The long read of the week.
The key point to emphasize here is that threats and dangers are not binary: they either exist or they are fully illusory. They reside on a spectrum. To insist that they be discussed rationally, soberly and truthfully is not to deny the existence of the threat itself. One can demand a rational and fact-based understanding of the magnitude of the threat revealed by the January 6 riot without denying that there is any danger at all.
Those who denounced the excesses of McCarthyism were not insisting that there were no Communists in government; those denouncing the excesses of the Clinton administration’s attempts to seize more surveillance power after the Oklahoma City courting bombing were not denying that some anti-government militias may do violence again; those who objected to the protracted and unhinged assault on civil liberties by the Bush/Cheney and Obama administrations after 9/11 were not arguing that there were no Muslim extremists intent on committing violence.
The argument then, and the argument now, is that the threat was being deliberately inflated and exaggerated, and fears stoked and exploited, both for political gain and to justify the placement of more and more powers in the hands of the state in the name of stopping these threats. That is the core formula of authoritarianism — to place the population in a state of such acute fear that it acquiesces to any assertion of power which security state agencies and politicians demand and which they insist are necessary to keep everyone safe.
Remember to take breaks from the news cycles (whatever flavor of news and outlet you prefer) and try to not get emotionally engaged in what is really quite distant from your actual life.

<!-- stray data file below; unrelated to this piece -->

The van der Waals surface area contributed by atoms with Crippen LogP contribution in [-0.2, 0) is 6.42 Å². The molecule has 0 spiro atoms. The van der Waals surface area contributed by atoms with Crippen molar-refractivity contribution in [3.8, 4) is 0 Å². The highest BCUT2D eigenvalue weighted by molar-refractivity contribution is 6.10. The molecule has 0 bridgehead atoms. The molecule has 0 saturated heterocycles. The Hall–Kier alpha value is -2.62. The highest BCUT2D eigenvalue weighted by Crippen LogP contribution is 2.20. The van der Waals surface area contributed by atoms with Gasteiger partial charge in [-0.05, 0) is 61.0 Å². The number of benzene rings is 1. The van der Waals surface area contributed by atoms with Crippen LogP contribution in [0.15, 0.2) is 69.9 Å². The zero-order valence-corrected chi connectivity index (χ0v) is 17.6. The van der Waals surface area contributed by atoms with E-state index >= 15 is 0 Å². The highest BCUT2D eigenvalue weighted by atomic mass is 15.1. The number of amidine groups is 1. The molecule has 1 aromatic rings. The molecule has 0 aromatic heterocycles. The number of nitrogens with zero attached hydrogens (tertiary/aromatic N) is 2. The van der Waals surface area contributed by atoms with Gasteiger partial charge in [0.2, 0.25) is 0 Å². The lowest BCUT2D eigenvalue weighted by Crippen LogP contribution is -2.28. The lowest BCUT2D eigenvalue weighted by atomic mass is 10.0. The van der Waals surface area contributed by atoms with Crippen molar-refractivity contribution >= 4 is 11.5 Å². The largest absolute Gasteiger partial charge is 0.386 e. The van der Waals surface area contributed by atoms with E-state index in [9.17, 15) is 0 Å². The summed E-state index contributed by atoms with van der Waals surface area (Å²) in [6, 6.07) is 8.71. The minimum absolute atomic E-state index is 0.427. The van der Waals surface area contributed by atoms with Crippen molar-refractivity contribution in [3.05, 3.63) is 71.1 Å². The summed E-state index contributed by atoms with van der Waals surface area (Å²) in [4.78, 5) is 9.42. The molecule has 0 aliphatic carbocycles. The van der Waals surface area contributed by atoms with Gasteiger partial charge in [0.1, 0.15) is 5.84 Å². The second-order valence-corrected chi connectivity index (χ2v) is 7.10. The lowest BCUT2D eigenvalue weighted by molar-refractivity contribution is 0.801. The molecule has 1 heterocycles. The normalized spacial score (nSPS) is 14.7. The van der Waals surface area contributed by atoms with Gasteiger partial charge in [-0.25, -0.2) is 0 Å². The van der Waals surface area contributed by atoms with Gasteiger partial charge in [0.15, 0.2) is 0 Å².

The news, wherever they come from and regardless of what they are about are mostly just a distraction from what actually matters, your own life, family and mission.
A great short story about the accidental run-time complexity of using
sscanf()while parsing JSON.
The Capitol Hill Babysitting Cooperative (CHBC) is a cooperative located in Washington, D.C., whose purpose is to fairly distribute the responsibility of babysitting between its members. The co-op is often used as an allegory for a demand-oriented model of an economy. The allegory illustrates several economic concepts, including the paradox of thrift and the importance of the money supply to an economy’s well-being. The allegory has received continuing attention, particularly in the wake of the late-2000s recession.
At first, new members of the co-op felt, on average, that they should save more scrip before they began spending. So they babysat whenever the opportunity arose, but did not spend the scrip they acquired. Since babysitting opportunities only arise when other couples want to go out, there was a shortage of demand for babysitting. As a result, the co-op fell into a “recession”. This illustrates the phenomenon known as the paradox of thrift.
Within a few years a new problem arose. There was too much scrip and a shortage of babysitting. As new members joined, more scrip was added to the system until couples had too much, but new members were not able to spend it because no one else wanted to babysit. In general, the cooperative experienced regular problems because the administration took in more than it spent, and at times the system added too much scrip into the system via the amount issued to new members.
My family has a Toyoto Corolla Hybrid 2020 with Lane Tracing Assist (LTA) and Active Cruise Control (ACC) together which feels like magic! “Technology is anything that wasn’t around when you were born.”
Back in December I decided to try something new for my Datasette open source project: Datasette Office Hours. The idea is simple: anyone can book a 25 minute conversation with me on a Friday to talk about the project.